A pound coin clatters down the slot. I scroll through the song choices of the old jukebox, and punch in 624. A seven inch of Prince’s ‘Purple Rain’ moves into position. The tonearm slides across and there’s a crackle as the needle settles into the grooves. A melancholy guitar chord erupts from the speakers into the hushed pub. The familiar steady rhythm and haunting vocals begin, stirring my gut.
I’m in The Angel, a pub Siobhán and I frequented in the early nineties. Tonight though, the heavy snow’s left it empty. It’s a lonely place to spend my thirtieth birthday. I go back to my seat, undo the top button of my shirt, remove my Anglican clerical collar, and place it on the table. I’m twenty again.
The place hasn’t changed. It still has the same decor: oak beams, lead windows, black walls with torn posters of The Charlatans and The Stone Roses, the smell of ale and stale cigarettes. I glance at the door and imagine Siobhán walking in. It’s been eight years since I’ve seen her.
As ‘Purple Rain’ plays on, I take out a photo of her. There’s a white fold line across the middle of the picture but it’s the only one I have. It’s from her student house in Leeds. Her eyes, wild and dark, stare back. Her skin is unblemished with naturally pink cheeks. Blonde cropped hair hangs long at the front, blunt cut to her jaw-line on one side. She changed hair colour frequently, but blonde suited her best. She’s wearing a T-shirt from the Cure’s Brixton Academy gig. Robert Smith’s face is stretched across her chest, and at the bottom in red are the words: ‘MIXED UP’. I place the photo on the table next to my dog collar.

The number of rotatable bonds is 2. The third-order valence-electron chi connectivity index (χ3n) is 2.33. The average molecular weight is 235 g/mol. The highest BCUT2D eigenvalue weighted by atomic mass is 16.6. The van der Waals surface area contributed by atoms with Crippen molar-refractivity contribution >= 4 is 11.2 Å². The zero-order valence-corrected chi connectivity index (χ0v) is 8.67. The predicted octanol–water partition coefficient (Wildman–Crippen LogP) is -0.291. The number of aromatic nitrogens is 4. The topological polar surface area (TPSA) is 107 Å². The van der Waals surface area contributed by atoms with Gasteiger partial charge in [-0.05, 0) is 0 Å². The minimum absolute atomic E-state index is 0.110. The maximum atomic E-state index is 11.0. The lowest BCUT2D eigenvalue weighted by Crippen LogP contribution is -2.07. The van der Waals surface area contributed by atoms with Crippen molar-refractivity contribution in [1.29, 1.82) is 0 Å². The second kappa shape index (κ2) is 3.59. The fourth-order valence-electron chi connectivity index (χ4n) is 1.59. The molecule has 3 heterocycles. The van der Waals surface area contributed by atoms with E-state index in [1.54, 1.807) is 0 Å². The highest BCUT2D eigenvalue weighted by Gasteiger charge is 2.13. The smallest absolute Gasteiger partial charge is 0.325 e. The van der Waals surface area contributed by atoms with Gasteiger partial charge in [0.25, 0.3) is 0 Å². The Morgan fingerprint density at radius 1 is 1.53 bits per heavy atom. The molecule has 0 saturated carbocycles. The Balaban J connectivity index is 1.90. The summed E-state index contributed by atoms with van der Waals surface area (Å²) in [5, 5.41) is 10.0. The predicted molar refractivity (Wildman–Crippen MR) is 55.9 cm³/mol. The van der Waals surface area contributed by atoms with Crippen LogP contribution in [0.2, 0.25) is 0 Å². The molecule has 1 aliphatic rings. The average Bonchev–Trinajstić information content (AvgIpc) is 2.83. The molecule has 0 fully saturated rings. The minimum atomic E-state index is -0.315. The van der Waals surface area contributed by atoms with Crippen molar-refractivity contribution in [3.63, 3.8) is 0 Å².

Out the window, snowflakes tumble in ever-changing courses. Fleeting shapes fall and disintegrate on the glass before my eyes can catch them, and I’m lost in memories of her again.
Sitting outside the tent, a short distance from here, under the cloudless blue sky, we took in the endless moors and breathed the sweet summer air.
‘Purple Rain’ came on the battered stereo that I had brought along. Siobhán pulled me to my feet and we danced, close. She looked into my eyes. “When you hear this song, think of me.”
I wanted to ask her to marry me, but I was scared she’d turn me down. Instead, I asked, “Do you think we’ll still be together when we’re in our thirties?”
“Maybe,” she smiled, amused at my question.
And then, to ensure we didn’t lose contact, I came up with this ridiculous idea: “Let’s meet back here on my thirtieth birthday, no matter what. At midnight.”
“Okay.” She smiled again.
“All done for the night!” My thoughts are interrupted by a man behind the bar who’s putting on his coat. Two other men stand by the door. A glance at my watch tells me it’s ten past twelve. I apologize for keeping them and place my collar and photo in my pocket.
I step outside into the cold night air. There’s no sign of anyone. The moon is big and bright. It’s stopped snowing and the wind has died down. Everything is white. I pull my coat collar tight around my neck and look towards the hills where Siobhán and I camped. I pause for a moment and hold my breath.
In the far distance, a figure stands motionless with a dog by their side.
I step closer. All I can hear is my own breathing and the light crunch of each step as I move forward.
The dog breaks free and a man shouts something incomprehensible.
A warm tear rolls down my cold face.